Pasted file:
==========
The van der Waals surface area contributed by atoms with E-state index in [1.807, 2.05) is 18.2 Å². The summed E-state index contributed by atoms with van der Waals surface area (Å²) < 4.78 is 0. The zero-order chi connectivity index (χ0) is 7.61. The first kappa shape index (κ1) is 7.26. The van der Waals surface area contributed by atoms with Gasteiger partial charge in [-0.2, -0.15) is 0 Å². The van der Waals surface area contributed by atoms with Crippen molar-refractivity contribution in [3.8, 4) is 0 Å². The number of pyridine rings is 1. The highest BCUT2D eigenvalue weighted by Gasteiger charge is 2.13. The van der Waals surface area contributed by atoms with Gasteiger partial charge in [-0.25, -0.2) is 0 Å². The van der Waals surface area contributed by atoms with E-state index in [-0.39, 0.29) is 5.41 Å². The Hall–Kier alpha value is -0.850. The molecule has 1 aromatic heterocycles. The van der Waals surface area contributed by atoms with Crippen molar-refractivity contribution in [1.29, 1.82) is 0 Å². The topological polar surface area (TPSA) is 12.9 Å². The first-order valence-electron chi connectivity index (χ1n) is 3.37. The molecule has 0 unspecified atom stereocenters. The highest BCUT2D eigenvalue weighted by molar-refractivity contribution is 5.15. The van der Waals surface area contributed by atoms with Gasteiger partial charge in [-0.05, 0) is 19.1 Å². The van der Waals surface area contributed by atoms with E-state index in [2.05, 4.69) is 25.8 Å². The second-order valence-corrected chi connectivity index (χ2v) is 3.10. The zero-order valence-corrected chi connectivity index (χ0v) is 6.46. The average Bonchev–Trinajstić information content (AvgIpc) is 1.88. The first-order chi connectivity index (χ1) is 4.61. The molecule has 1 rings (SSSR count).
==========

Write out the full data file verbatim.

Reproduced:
The van der Waals surface area contributed by atoms with E-state index in [1.807, 2.05) is 18.2 Å². The summed E-state index contributed by atoms with van der Waals surface area (Å²) < 4.78 is 0. The zero-order chi connectivity index (χ0) is 7.61. The first kappa shape index (κ1) is 7.26. The van der Waals surface area contributed by atoms with Gasteiger partial charge in [-0.2, -0.15) is 0 Å². The van der Waals surface area contributed by atoms with Crippen molar-refractivity contribution in [3.8, 4) is 0 Å². The number of pyridine rings is 1. The highest BCUT2D eigenvalue weighted by Gasteiger charge is 2.13. The van der Waals surface area contributed by atoms with Gasteiger partial charge in [-0.25, -0.2) is 0 Å². The van der Waals surface area contributed by atoms with E-state index in [-0.39, 0.29) is 5.41 Å². The Hall–Kier alpha value is -0.850. The molecule has 1 aromatic heterocycles. The van der Waals surface area contributed by atoms with Crippen molar-refractivity contribution in [1.29, 1.82) is 0 Å². The topological polar surface area (TPSA) is 12.9 Å². The first-order valence-electron chi connectivity index (χ1n) is 3.37. The molecule has 0 unspecified atom stereocenters. The highest BCUT2D eigenvalue weighted by molar-refractivity contribution is 5.15. The van der Waals surface area contributed by atoms with Gasteiger partial charge in [-0.05, 0) is 19.1 Å². The van der Waals surface area contributed by atoms with E-state index in [2.05, 4.69) is 25.8 Å². The second-order valence-corrected chi connectivity index (χ2v) is 3.10. The zero-order valence-corrected chi connectivity index (χ0v) is 6.46. The average Bonchev–Trinajstić information content (AvgIpc) is 1.88. The first-order chi connectivity index (χ1) is 4.61. The molecule has 1 rings (SSSR count).